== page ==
7. Pantmaker says:

    Kudos to you Barry for being one of the lone voices on the absurdity of the “Fiscal Cliff”. To think that the details of the “New Fiscal Deal” don’t even put a dent in the longer term problems we have created for ourselves is nauseating….and we rally on it!?!? It’s like the guy who got a last minute payday loan for another bag of dope thinking he’s got his life straightened out now.

  8. econimonium says:

    ES you’re wrong about the 2%SS because there’s a cap. A working couple only gets taxed the extra 2% on all income below 110,100. Everything beyond that is not taxed. So if you make 250k, do the math. It’s NOT 2% of the income. In fact, it’s slightly less than 1%.

    Does anyone actually know how to do math any more or do they just shoot off their mouths and think they’re smart?

  9. WFTA says:

    Big rally.
    Should the axiom be “Buy the sizzle; sell the steak.?”

  10. mathman says:

    http://readersupportednews.org/opinion2/277-75/15346-focus-4-reasons-the-fiscal-cliff-is-worse-than-it-looks

    1.Setting Up the Next Extortion
    2.Hiking Taxes for Working Americans; A Million Jobs Lost
    3.Compromising the Compromising President
    4.Feeding the Deficit Distraction

    (second to bottom-line conclusion)
    Americans are struggling with mass unemployment, declining wages, increasing insecurity, Gilded Age inequality. Trimming the deficit addresses none of these, and is likely to slow growth, making things worse.

    This is how an economic collapse works, i guess. i wonder if the Romans did it this way. How soon before people start “reacting” to all this austerity (before the lights go out)?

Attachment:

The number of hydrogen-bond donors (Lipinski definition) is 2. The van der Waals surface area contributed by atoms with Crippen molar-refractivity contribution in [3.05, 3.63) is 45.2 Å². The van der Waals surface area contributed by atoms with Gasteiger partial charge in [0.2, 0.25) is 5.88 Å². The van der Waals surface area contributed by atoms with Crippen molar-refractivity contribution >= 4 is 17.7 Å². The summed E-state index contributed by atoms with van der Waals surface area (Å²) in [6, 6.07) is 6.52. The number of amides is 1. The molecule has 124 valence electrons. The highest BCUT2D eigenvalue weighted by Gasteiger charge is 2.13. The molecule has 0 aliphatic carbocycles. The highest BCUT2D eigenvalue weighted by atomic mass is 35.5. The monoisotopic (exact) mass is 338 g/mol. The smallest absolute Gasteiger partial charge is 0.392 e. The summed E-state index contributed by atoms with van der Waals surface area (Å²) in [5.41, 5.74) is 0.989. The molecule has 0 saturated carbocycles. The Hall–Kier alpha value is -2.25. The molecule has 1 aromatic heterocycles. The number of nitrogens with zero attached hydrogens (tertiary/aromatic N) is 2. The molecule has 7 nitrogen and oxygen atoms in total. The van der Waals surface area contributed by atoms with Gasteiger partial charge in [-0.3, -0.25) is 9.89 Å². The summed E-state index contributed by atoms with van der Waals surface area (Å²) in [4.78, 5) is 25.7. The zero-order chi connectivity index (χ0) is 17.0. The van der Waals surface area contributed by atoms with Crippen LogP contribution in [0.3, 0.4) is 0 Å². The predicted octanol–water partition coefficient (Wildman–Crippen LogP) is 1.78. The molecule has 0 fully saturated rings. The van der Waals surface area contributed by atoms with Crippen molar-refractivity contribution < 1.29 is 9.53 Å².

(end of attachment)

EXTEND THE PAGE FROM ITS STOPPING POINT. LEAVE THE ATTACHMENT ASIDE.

11. ES says:

    > ES you’re wrong about the 2%SS because there’s a cap. A working couple only gets taxed the extra 2% on all income below 110,100

    I belong to a working couple, I get taxed on 110K and my husband gets taxed on 110K, i.e. we get 2% tax increase on 220K of income, just for starters.

  12. G3 says:

    The 1.67 million annual income for the top 1% seems too high.

  13. JimRino says:

    The Rich 1% Win Again.
    With dividend and capital gains only going to 20%, they get compounded growth for doing nothing, while we work our nuts off, actually working.

  14. JimRino says:

    But, what we really need is a Romney-Tax-Avoidance-Tax-And-Penalty, for the big cheats.

  15. JimRino says:

    There should have been a stimulus bill for roads and bridges.
    There should be a gas tax increase already.

  16. SecondLook says:

    ES

    You’re correct that a household with two equal earners making up to $227,400 will be paying 2% more of their income through their SS contribution. (The 2013 income cap for contributions will be $113,700, up from $110,100). However, that is a rather uncommon situation.

    However, a single income household making that $227,100 will be paying only 1% more than they already are. Households, whether single or multiple income, will have a declining percentage given higher earnings. My basic point.